Commodore Charles Morris
by Southworth & Hawes, circa 1850
|Born||July 26, 1784|
|Died||January 27, 1856(aged 71)|
|Place of birth||Woodstock, Connecticut|
|Place of death||Washington, D.C.|
|Allegiance||United States of America|
|Service/branch||United States Navy|
|Years of service||1799 - 1847|
|Commands held||USS Adams|
the First Barbary War and the Second Barbary War
War of 1812
• Constitution vs Guerriere
• Battle of Hampden
Commodore Charles Morris, USN (1784–1856) was a United States naval officer and whose service extended through the first half of the 19th century.
Biography[edit | edit source]
Morris was born in Woodstock, Maine on 26 July 1784, and after being appointed a Midshipman in July 1799 served in the Quasi-War with France, First Barbary War and Second Barbary Wars and the War of 1812. He was promoted to Captain in March 1813. He served as a Navy Commissioner from 1823 to 1827, and as the Chief of the Bureau of Construction, Equipment, and Repairs from 1844 to 1847.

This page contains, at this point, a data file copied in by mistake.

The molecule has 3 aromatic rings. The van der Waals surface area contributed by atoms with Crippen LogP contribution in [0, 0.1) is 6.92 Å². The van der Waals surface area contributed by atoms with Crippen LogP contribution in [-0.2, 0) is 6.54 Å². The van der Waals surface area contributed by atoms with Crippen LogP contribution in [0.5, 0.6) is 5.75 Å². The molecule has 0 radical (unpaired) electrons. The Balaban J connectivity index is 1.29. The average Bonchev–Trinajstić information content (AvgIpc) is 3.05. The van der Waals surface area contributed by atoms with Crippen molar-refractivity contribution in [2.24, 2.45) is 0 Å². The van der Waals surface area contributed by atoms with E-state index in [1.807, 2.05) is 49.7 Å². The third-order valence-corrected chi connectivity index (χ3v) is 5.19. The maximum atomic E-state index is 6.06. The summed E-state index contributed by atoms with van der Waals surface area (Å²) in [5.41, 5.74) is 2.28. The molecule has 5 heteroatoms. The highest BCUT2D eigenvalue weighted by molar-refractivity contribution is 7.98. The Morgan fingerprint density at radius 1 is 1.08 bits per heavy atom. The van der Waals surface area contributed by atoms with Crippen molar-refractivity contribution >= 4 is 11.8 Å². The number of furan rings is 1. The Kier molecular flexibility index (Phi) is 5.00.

In 1812 Morris was executive officer on the USS Constitution under the command of Isaac Hull during her battle with the HMS Guerriere, in which action Morris was severely wounded. He was promoted to captain on March 3, 1813. In 1814 he commanded the USS Adams in raiding expeditions against British commerce. Cornered in the Penobscot River in Maine by a British squadron under Captain Robert Barrie, Morris and his men went ashore with their cannons and, assisted by local militia attempted to hold off the British amphibious force in the Battle of Hampden. The British regulars routed the Americans, however, and Morris and his crew had to scuttle the ship and escape overland to Portland, Maine.
In his later career he commanded the Mediterranean Squadron and served as the chief of the Bureau of Ordnance. He died in Washington, D.C., 27 January 1856 at the age of 71. At the time of his death, he was the second highest ranking officer in the Navy after Charles Stewart.
Namesakes[edit | edit source]
Charles Morris Court, a street inside the Washington Navy Yard in Washington DC, is named after him.
References[edit | edit source]
This article incorporates text from the public domain Dictionary of American Naval Fighting Ships.
- Ecker, Grace Dunlop (1933). A Portrait of Old George Town. Garrett & Massie, Inc.. pp. 126–139.
Further reading[edit | edit source]
- Autobiography of Commodore Charles Morris, USN, Charles Morris, Naval Institute Press, ISBN 1-55750-479-2
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